Hermitage Club charged with permit violations
This story was updated at 1 p.m. on Feb. 26 to include a statement posted on the Herimitage's website.
WILMINGTON >> Construction and other development-related activities have the Hermitage Club in hot water.
According to a lawsuit filed by the Vermont Attorney General's Office, the group allegedly performed construction activities without land use permits; failed to comply with existing permit conditions; performed construction activities without a stormwater permit; discharged into state waters without a permit; constructed a building without a wastewater and potable water supply permit; altered a dam without authorization; and disturbed a significant wetland without approval.
The group owns and operates a private ski resort at Haystack Mountain as well as a nearby golf course and inn.
"Defendants engaged in extensive construction and development activities at the property without necessary state approvals," the document stated.
The state claimed Hermitage Club was told a stormwater construction permit was needed in 2011 when seven single family homes were being constructed and snowmobile paths were being relocated and created. Bridges to cross streams were also constructed while trees were cut and clear.
"Hermitage Inn obtained the Low Risk permits after-the-fact for these," the lawsuit stated. "In the fall of 2012, Hermitage Inn removed additional trees and vegetation. The tree cutting ... took place within a Class 2 forested wetland and buffer zone of an unnamed tributary to Cold Brook."
According to a statement published on the Hermitage's website, the mitigation work that was approved by the department was completed as soon as it was approved in the summer of 2013.
"Although the Hermitage didn't agree with the allegations we agreed to 100% mitigation at our expense." said Jim Barnes, President, Hermitage Inn Real Estate Holding Company.
Barnes further added "we were surprised and disappointed when the State took further action to seek fines in addition to the mitigation plan. We further couldn't understand the basis underpinning the penalties provided. The Hermitage continued further dialogue and although disagreeing with the penalties proposed, offered a thoughtful proposal to settle this issue which was since not accepted. The Hermitage continues in its plan to meet with State officials to try to arrive at a workable agreement."
The statement posted on its website also noted "We at The Hermitage are disappointed that the Vermont Attorney General's office and the Vermont Natural Resources Board have found it necessary to pursue this matter in court rather than working with us to find a solution. We intend to continue to work with the State of Vermont in an effort to resolve these issues without the need for further litigation. However, if we are unable to reach a resolution that addresses the State's concerns while allowing us to continue to develop and operate our property in an environmentally responsible and reasonable manner, we will vigorously defend ourselves against the State's claims."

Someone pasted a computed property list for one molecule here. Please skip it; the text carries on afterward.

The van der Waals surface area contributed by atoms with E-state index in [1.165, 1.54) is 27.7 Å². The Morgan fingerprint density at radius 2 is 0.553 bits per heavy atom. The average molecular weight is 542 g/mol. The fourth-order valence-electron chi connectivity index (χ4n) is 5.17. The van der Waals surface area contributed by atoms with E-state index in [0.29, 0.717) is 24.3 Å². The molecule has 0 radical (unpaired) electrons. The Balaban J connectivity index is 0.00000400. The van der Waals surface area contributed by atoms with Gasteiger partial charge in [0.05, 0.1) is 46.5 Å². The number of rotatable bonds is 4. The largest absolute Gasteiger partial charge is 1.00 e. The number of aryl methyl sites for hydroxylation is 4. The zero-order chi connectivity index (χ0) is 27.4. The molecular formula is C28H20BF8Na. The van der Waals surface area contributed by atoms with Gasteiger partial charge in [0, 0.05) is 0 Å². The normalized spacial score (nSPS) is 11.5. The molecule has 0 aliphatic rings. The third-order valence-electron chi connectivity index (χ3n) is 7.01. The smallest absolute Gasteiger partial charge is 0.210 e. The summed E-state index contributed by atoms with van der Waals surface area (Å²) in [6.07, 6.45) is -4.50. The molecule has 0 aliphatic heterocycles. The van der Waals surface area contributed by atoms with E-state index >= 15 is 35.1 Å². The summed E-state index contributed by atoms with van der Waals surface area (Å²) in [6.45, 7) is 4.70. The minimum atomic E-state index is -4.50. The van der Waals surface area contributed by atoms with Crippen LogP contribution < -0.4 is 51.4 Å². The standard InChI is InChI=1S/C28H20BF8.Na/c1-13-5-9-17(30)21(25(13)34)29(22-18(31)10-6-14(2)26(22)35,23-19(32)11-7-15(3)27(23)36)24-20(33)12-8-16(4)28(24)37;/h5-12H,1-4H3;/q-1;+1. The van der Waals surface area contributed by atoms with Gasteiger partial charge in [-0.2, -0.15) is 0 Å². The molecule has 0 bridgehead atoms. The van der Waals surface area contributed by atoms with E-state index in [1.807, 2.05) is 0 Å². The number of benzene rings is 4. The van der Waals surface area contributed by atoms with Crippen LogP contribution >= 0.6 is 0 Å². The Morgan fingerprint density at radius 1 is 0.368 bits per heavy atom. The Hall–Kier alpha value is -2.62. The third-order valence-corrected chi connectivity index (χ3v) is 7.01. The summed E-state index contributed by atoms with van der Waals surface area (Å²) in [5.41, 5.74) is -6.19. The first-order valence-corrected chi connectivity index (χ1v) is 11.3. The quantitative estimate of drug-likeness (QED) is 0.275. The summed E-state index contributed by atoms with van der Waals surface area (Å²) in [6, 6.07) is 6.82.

Between 2011 and 2014, the state claimed portions of construction projects connected with the ski resort were done without state permits which address environmental and other concerns. The state said a permit regarding a wind turbine's construction and electrical work in October 2012 was obtained in September 2013. Other "unauthorized work" involved excavating for a beginner slope, construction of a summit building, construction of a snowmaking line and construction of a ski lift.
During a November 2012 site visit, District Environmental Commission Stormwater Analyst Kevin Burke said he observed unauthorized soil and earth disturbance associated with construction near the beginner slope and ski lifts. He also noted a failure to mark construction limits and set up required fencing.
In December that same year, the Vermont Superior Court Environmental Division issued an order to the group to cease all unauthorized construction activities and comply with all Agency of Natural Resource permitting requirements. According to the lawsuit, the defendants had then entered into a remediation process, replanting trees and vegetation as well as removing unauthorized bridges, stream crossings and trails.
During June 2014, the state claimed the group converted a snowmaking pond known as Mirror Lake into a recreation area and applied for a permit after constructing docks, boat racks and a beach area. Around the same time, a pump house, poles for power lines and a parking lot were allegedly constructed without a permit.
The state is seeking civil penalties of no more than $85,000 for each violation and no more than $42,500 for each day a violation continued. The state is also asking the group to retain an environmental compliance officer and make periodic reports to ANR and the Natural Resource Board.
Hermitage Club officials did not respond to requests for comment.
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